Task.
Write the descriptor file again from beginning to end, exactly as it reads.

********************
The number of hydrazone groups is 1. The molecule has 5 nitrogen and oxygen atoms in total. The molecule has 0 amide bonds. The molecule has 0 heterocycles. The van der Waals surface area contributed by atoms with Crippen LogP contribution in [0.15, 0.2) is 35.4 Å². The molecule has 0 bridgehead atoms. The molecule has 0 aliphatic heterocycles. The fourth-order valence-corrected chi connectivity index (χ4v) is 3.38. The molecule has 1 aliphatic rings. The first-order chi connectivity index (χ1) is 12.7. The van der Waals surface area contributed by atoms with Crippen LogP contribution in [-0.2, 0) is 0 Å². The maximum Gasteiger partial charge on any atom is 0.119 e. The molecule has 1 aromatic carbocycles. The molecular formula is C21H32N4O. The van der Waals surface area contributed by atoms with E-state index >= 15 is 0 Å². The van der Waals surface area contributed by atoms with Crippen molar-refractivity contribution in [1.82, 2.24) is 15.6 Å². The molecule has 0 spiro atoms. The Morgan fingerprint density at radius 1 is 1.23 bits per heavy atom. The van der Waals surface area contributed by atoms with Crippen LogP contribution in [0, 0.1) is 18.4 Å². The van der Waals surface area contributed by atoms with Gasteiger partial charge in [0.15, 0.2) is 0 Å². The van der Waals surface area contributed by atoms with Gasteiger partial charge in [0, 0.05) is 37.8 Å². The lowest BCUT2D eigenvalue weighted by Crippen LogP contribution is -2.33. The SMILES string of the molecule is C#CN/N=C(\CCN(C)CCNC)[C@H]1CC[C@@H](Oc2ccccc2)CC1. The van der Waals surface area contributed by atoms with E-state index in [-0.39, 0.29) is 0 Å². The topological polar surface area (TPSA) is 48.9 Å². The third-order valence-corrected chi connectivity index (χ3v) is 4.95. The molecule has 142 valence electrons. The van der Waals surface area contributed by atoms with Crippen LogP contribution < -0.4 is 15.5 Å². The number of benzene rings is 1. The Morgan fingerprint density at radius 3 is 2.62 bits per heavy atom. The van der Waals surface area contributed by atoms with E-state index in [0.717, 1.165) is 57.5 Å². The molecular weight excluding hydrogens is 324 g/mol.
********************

The number of hydrazone groups is 1. The molecule has 5 nitrogen and oxygen atoms in total. The molecule has 0 amide bonds. The molecule has 0 heterocycles. The van der Waals surface area contributed by atoms with Crippen LogP contribution in [0.15, 0.2) is 35.4 Å². The molecule has 0 bridgehead atoms. The molecule has 0 aliphatic heterocycles. The fourth-order valence-corrected chi connectivity index (χ4v) is 3.38. The molecule has 1 aliphatic rings. The first-order chi connectivity index (χ1) is 12.7. The van der Waals surface area contributed by atoms with Crippen LogP contribution in [-0.2, 0) is 0 Å². The maximum Gasteiger partial charge on any atom is 0.119 e. The molecule has 1 aromatic carbocycles. The molecular formula is C21H32N4O. The van der Waals surface area contributed by atoms with E-state index >= 15 is 0 Å². The van der Waals surface area contributed by atoms with Crippen molar-refractivity contribution in [1.82, 2.24) is 15.6 Å². The molecule has 0 spiro atoms. The Morgan fingerprint density at radius 1 is 1.23 bits per heavy atom. The van der Waals surface area contributed by atoms with Crippen LogP contribution in [0, 0.1) is 18.4 Å². The van der Waals surface area contributed by atoms with Gasteiger partial charge in [0.15, 0.2) is 0 Å². The van der Waals surface area contributed by atoms with Gasteiger partial charge in [0, 0.05) is 37.8 Å². The lowest BCUT2D eigenvalue weighted by Crippen LogP contribution is -2.33. The SMILES string of the molecule is C#CN/N=C(\CCN(C)CCNC)[C@H]1CC[C@@H](Oc2ccccc2)CC1. The van der Waals surface area contributed by atoms with E-state index in [-0.39, 0.29) is 0 Å². The topological polar surface area (TPSA) is 48.9 Å². The third-order valence-corrected chi connectivity index (χ3v) is 4.95. The molecule has 142 valence electrons. The van der Waals surface area contributed by atoms with Crippen LogP contribution < -0.4 is 15.5 Å². The number of benzene rings is 1. The Morgan fingerprint density at radius 3 is 2.62 bits per heavy atom. The van der Waals surface area contributed by atoms with E-state index in [0.717, 1.165) is 57.5 Å². The molecular weight excluding hydrogens is 324 g/mol.